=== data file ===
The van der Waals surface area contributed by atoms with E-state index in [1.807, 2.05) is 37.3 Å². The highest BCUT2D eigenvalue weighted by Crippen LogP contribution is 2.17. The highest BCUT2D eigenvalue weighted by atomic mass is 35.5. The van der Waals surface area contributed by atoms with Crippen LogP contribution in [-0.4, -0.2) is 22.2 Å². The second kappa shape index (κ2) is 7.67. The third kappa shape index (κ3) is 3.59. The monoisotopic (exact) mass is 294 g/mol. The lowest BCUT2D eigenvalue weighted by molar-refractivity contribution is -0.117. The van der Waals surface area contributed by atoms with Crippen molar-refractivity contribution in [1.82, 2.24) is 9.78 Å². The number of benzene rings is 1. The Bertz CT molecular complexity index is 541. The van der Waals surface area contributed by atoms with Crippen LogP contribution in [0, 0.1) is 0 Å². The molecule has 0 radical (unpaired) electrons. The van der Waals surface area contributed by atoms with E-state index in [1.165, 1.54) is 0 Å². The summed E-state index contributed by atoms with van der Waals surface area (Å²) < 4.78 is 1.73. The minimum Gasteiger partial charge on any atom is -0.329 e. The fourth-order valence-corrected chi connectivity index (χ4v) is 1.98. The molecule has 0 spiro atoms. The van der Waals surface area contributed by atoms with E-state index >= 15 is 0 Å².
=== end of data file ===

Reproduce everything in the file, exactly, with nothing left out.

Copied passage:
The van der Waals surface area contributed by atoms with E-state index in [1.807, 2.05) is 37.3 Å². The highest BCUT2D eigenvalue weighted by Crippen LogP contribution is 2.17. The highest BCUT2D eigenvalue weighted by atomic mass is 35.5. The van der Waals surface area contributed by atoms with Crippen LogP contribution in [-0.4, -0.2) is 22.2 Å². The second kappa shape index (κ2) is 7.67. The third kappa shape index (κ3) is 3.59. The monoisotopic (exact) mass is 294 g/mol. The lowest BCUT2D eigenvalue weighted by molar-refractivity contribution is -0.117. The van der Waals surface area contributed by atoms with Crippen molar-refractivity contribution in [1.82, 2.24) is 9.78 Å². The number of benzene rings is 1. The Bertz CT molecular complexity index is 541. The van der Waals surface area contributed by atoms with Crippen LogP contribution in [0, 0.1) is 0 Å². The molecule has 0 radical (unpaired) electrons. The van der Waals surface area contributed by atoms with E-state index in [1.165, 1.54) is 0 Å². The summed E-state index contributed by atoms with van der Waals surface area (Å²) < 4.78 is 1.73. The minimum Gasteiger partial charge on any atom is -0.329 e. The fourth-order valence-corrected chi connectivity index (χ4v) is 1.98. The molecule has 0 spiro atoms. The van der Waals surface area contributed by atoms with E-state index >= 15 is 0 Å².